- 200 million dollars to expand counseling programs for those at risk of foreclosure
- 10 billion dollars in tax-exempt bonds for local housing authorities to refinance subprime loans.
- 4 billion dollars in grants to local governments to buy foreclosed properties.
- 15,000 in tax credits for the purchase of foreclosed homes currently sitting vacant on the market. (NYT 4/2/08].
My basic problem with legislation of this sort is that I question whether it will really help those who deserve assistance the most - poor and working class families that were suckered into taking on mortgages that they really couldn't afford. Instead, it seems like a gift to the irresponsible banks and mortgage companies that pushed subprime loans in the first place, since they are not really being asked to take serious losses for their risky behavior.
With the exception of the first proposal, which has some merits, the legislation being offered will ultimately do nothing more than fuel another round of speculation in the housing market. Haven't we had enough gambling already in the housing market? Do we really need vulturous housing speculators to try to profit yet again from the misery of beleaguered homeowners? Aren't these many of the same people who brought on the housing crisis in the first place?
I have two additional - and prehaps more fundamental - problems with legislation of this sort: first, it makes prudent taxpayers, who have done the right thing by living within their means, foot the bill for those who were reckless and irresponsible in their behavior. Most Americans are hardworking and live fairly frugal lives, usually purchasing homes that they can reasonably afford given their levels of income. Many of these noble creatures probably would have loved to have been able to move into more spacious homes in more attractive communities, but recognized the imprudence of stretching their resources too thin. In short, these people, who ought to be rewarded for their fiscal responsibility, would actually be punished by having to bail out their recklessly selfish neighbors.
Second, the legislation being proposed fails to recognize a basic problem with the American economy that everyone is afraid to acknowledge--namely, that it is fundamentally unsound and needs to be dramatically reformed if it is to survive in the 21st century. The kind of freemarket capitalism that we advocate here in the U.S. is almost exclusively focused on short-term (i.e., quarterly) growth at the expense of long-term economic sustainability. In order to achieve the exorbident levels of growth that corporations have come to expect, Americans since the 1970s have been conned into spending more and more of their disposible income on crap they don't really need. Once Americans went though all of their savings to buy bigger homes, flashier cars, and more stylish refrigerators, multinational corporations had to figure out a way to keep them consuming when the logical thing for Americans to have done would have been to reduce consumption and pay off their debt.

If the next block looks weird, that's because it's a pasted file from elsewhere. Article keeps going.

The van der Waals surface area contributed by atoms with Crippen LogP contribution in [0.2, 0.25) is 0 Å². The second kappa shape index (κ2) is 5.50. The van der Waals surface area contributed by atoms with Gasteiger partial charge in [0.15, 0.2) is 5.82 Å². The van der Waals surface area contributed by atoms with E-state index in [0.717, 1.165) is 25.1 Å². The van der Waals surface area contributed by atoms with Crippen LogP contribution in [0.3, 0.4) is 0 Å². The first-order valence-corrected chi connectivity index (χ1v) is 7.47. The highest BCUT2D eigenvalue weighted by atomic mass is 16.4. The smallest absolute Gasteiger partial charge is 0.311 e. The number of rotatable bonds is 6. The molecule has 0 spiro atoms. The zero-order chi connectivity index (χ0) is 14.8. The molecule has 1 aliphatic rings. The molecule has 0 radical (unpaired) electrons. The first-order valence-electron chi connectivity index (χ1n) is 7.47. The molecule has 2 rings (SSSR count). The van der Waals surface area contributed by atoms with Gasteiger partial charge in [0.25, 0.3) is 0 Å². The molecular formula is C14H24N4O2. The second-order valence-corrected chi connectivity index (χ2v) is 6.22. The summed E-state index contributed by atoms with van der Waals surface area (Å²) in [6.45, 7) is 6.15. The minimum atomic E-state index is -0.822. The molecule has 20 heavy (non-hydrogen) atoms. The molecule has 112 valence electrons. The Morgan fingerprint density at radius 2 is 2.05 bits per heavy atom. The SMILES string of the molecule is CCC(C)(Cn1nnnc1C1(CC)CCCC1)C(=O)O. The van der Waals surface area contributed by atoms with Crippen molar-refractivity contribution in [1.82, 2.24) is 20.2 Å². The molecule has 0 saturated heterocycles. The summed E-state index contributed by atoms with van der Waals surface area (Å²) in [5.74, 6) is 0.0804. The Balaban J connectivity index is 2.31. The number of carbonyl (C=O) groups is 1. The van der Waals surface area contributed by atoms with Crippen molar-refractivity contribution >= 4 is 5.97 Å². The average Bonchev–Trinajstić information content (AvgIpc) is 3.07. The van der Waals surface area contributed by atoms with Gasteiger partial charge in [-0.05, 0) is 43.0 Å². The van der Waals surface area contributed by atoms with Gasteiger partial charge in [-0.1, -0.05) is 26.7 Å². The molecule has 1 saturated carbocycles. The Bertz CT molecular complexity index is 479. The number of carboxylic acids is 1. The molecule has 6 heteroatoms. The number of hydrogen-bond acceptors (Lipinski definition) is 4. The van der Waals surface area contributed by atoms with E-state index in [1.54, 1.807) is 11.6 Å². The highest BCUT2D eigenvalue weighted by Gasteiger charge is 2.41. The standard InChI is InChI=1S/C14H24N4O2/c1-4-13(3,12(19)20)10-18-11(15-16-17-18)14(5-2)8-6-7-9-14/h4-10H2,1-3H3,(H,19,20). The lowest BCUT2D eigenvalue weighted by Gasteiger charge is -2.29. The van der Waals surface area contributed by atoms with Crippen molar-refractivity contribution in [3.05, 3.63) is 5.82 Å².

This is where cheap credit came into play - mainly in the form of easily attainable credit cards and home equity loans. But now Americans have been driven into the highest levels of personal debt since the depression, and they can't tap into the equity in their homes because they are worth less than they paid for them.
In short, the "hens have come home to roost," and the result must inevitably be a collapse of our finacial systems, one of the most severe recessions that we have seen in some time, and large-scale suffering for the most vulnerable Americans. The very nature of American free-market capitalism necessitates this end. Pray to whatever gods you worship for deliverance, but nothing short of a miracle will save our economy.
I am convinced that there will be an economic melt-down during the next few years. But that doesn't mean that everyone need suffer equally. Those Americans who have practiced the art of voluntary simplicity already know how to survive in a world where goods become more expensive, jobs more scarce, and earning more meager. Those who know how to live happily with less will do just fine. And one positive thing that could come out of this economic crisis is that even more Americans will come to the realization that the consumptive lifestyle neither brings happiness nor peace. Rather than looking at the housing crisis as an unmitigated disaster, then, we should perhaps begin to see it for what it really is: a golden opportunity for all of us to reconsider how we our living our lives and take the necessary steps to live more simply and sanely.